More Women are Using Nature as a Form of Self-Care and Therapy

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Life has a way of knocking you down—if you let it. In 2018 I vowed to make that a year of self-care after going through some life altering moments and while taking time out for myself proved to be challenging, it was worth it. Now the realization of the new year has finally suck in for many, 2019 is also a year of self-care goals for many women.

In a recent article, Tulaine Montgomery whose a self-described social impact doula and managing partner at New Profit, a philanthropy organization in the Boston area describes self-care as a necessity of learning to tend to herself.

“For Black women we are dealing with both patriarchy and racism. We have to navigate both external and internalized bias. I consistently strive to create leadership that is powerful and results driving while also featuring grace and love,” said Montgomery.

While many women tend to shy away from self-care routines, sometimes it can happen by force. Enter Sara Schulting-Kranz. Kranz, owner of Live Boldly Coaching teaches women who’ve experienced traumatic situations how to uncover their true self by using nature. 

According to Kranz, a series of traumatic situations including finding out about the infidelity of her husband led her to therapy by using nature. 

“When everything transpired I didn’t initially seek help for myself first. I have three sons and I wanted to make sure they were ok first and then of course my husband. I sought out help for everyone except myself,” said Kranz.

Nature therapy is described as the practice that combines a range of exercises and tasks in an outdoor environment. These therapies can include garden, horticultural and Kneipp therapy.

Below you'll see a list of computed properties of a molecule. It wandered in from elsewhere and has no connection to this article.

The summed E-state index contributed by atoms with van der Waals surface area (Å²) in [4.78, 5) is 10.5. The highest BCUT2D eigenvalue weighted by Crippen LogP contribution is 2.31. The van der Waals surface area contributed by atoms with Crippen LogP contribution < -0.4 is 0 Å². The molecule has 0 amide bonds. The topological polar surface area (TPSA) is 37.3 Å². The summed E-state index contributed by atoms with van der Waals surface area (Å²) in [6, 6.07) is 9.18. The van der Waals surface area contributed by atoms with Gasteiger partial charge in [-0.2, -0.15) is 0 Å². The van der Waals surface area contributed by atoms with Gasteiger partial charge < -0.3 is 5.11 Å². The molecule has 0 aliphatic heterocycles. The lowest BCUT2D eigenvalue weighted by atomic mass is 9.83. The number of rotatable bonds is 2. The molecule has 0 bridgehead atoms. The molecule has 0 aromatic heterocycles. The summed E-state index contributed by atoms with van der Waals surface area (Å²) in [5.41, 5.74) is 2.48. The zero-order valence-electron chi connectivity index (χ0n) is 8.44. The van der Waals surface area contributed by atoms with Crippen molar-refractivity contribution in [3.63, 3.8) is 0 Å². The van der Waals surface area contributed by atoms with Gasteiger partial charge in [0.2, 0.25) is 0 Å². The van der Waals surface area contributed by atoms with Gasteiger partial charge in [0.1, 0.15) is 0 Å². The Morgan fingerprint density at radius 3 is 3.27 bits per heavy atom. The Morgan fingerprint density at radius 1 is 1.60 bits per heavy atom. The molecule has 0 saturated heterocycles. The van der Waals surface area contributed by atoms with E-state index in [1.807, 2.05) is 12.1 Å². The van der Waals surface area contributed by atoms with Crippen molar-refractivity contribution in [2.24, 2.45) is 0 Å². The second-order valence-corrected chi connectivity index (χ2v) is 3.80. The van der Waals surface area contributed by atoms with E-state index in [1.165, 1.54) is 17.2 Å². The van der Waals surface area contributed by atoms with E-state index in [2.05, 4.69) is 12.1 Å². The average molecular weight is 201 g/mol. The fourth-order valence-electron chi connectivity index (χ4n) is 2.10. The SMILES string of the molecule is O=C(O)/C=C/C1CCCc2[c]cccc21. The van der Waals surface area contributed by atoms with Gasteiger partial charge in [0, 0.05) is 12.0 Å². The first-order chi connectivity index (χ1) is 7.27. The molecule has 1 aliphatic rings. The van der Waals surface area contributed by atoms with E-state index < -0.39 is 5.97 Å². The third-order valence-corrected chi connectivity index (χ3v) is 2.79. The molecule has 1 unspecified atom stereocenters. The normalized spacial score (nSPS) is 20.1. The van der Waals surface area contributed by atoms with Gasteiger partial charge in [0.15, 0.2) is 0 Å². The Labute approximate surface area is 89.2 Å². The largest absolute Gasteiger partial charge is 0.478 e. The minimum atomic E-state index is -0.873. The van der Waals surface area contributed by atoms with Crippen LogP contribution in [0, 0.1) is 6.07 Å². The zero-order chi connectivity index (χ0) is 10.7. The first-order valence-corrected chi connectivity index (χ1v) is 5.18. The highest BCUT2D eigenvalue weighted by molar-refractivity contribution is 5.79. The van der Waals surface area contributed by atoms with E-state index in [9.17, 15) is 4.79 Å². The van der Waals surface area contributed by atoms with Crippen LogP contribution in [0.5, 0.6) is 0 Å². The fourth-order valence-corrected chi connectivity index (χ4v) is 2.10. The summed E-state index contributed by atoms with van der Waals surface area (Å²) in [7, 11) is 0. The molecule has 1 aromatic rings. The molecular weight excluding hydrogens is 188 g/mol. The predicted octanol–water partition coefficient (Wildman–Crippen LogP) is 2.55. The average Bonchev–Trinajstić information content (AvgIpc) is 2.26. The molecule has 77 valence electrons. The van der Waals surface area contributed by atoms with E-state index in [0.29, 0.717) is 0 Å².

More women including Black women are crossing over from the traditional therapy sessions to now using nature as a way of coping and to get through many tough scenarios. Khadijah Livingston of Los Angeles traveled with a group of African-Americans to Tanzania to climb Mount Kilimanjaro.

“It was true self-reflection for me that led me to go with the group all the way to Tanzania just to hike a mountain. I had been battling depression and nothing seemed to work for me. I came across a Facebook group for Black travelers and noticed a post in specific about a group that was planning to go hiking,” shared Livingston. 

Like Kranz and Livingston, you are not alone. Many times seeking help or therapy may not be your first choice, but it is a form of self-care because you are putting yourself ahead of everyone else.

Whether you utilize nature or venting your close girlfriends, a healthy self-care routine is important and should be included as part of a healthy lifestyle. 

“2019 is my year of pure self-compassion. What I mean by pure self-compassion is by committing myself everyday to putting my shoes on and taking a five minute walk outside and slowing down. I will take this time to slow down and pay attention to whats around me,” said Kranz.

Kranz provides coaching virtually and hosts a series of retreats and workshops throughout the year. To learn more, visit

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Samantha Pounds is an avid reader, entertainment junkie and loves a good glass of wine. When she is not busy writing or researching she enjoys a career in public relations. A journalist by trade, Samantha received her B.S. from Indiana State University where she majored and minored in public relations and marketing. She also holds her A.S. in journalism.

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